Benny Elon warns right-wing religious camp will suffer from its political infighting
Hawkish MK stresses to Post that he is breaking from Knesset, not retiring from public life.
By ETGAR LEFKOVITS
The religious Right in Israel will be dealt a harsh political blow in the upcoming elections as a result of the infighting among their MKs, MK Benny Elon said Wednesday.
Elon, a prominent right-wing lawmaker and party leader, who was at the forefront of the move to unite the right-wing political parties before the last national elections, will not be running in the February 10 elections after he was placed very low on the candidate list of the new Habayit Hayehudi Party.
"As someone who led the religious Zionist public to unity, I am not ready to end my political career with divisions," Elon told The Jerusalem Post at his Knesset office.
"It pains me, on a public level, to see politicians fighting among each other instead of unifying," he said.
Nevertheless, Elon said that there was "no choice" behind the break-up within the new party, whose council, he said, did not build a united front but only succeeded in creating a great split.
He said that Habayit Hayehudi - Hebrew for "The Jewish Home" - which he once believed could win as many as 15 seats in the Knesset, would fail in the upcoming elections to become a broad-based party he had once envisioned.
"It will be the home of ... a very few Jews, and not the home for the Jewish people," he said.
The National Union-National Religious Party, whose list Elon headed, had nine seats in the last Knesset.
Despite pleas from supporters, Elon said that he was not going to stay in the Knesset as the head of a small party or faction.
"It is not an issue of keeping my seat; that is not what I came here for," he said.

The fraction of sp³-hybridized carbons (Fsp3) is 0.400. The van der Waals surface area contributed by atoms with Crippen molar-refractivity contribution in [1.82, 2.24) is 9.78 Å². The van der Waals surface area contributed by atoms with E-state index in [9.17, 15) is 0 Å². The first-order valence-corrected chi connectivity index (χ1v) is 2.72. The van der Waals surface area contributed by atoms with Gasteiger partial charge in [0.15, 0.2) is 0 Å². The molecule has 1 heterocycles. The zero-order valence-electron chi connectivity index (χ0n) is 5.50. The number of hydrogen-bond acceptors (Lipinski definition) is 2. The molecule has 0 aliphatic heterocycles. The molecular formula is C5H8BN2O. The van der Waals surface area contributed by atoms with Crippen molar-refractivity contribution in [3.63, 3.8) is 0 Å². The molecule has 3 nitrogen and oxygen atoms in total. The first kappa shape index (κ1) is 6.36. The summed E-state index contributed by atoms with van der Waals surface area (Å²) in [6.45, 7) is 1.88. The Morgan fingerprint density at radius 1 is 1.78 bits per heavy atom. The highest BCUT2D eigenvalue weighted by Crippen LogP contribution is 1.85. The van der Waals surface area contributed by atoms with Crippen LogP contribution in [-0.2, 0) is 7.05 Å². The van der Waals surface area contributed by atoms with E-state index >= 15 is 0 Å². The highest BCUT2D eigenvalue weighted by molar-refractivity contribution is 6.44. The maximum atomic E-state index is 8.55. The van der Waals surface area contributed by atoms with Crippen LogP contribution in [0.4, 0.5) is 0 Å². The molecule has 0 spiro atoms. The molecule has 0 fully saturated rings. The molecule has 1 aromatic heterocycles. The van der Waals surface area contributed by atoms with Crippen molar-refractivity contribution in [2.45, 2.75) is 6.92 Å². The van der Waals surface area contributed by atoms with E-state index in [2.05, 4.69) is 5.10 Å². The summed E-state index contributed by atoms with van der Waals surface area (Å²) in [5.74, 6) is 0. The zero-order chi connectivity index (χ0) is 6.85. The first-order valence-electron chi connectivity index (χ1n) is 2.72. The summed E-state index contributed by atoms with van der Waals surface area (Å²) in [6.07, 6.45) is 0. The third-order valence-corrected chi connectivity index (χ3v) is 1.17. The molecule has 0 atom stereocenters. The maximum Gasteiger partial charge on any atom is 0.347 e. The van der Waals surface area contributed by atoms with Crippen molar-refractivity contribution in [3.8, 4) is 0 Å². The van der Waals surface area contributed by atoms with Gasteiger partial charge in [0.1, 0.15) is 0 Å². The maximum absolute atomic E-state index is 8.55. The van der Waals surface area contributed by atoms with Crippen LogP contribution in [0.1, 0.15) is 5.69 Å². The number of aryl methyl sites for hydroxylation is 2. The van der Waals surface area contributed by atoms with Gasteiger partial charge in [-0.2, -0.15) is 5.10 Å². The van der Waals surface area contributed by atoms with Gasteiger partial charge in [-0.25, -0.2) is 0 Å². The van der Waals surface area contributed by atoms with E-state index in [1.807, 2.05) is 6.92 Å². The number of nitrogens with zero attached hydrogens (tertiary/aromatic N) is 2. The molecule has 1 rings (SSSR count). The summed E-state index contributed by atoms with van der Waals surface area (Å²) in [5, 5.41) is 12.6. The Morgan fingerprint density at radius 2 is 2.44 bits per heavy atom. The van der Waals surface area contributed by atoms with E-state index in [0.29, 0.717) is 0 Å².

"Perhaps out of this crisis - which will severely hurt our public - a better and more positive platform will be created in the future," he added.
In the interview, Elon, who entered the Knesset 12 years ago, stressed that he was not retiring from politics, but was taking a break from parliamentary life while pursuing his diplomatic vision from outside the confines of the Knesset.
He said he aimed aiming to make a future political comeback as part of a new US-style political movement in several years' time.
"We have to stop with these small political parties that destroy each other," he said.
The hawkish lawmaker said that he would press ahead with his alternative peace plan, which calls for recognizing Jordan as the official representative of the Palestinians instead of the Palestinian Authority, as well as the resettlement of Palestinian refugees.
He said he would also continue his work with Christian supporters of Israel as chairman of the Israel Allies Caucus Foundation, the international arm of the Knesset's cross-party Christian Allies Caucus.
Elon's decision to press ahead with his political plan from outside the Knesset is in line with the approach of his political nemesis, former Meretz leader Yossi Beilin.
Elon conceded that his own political base failed to realize the critical importance of having a long-term political and diplomatic vision.
"It is a failure and it will be difficult and therefore I am sorry about this reality," he said, "but in difficulties there are challenges and we will not be frightened by challenges."
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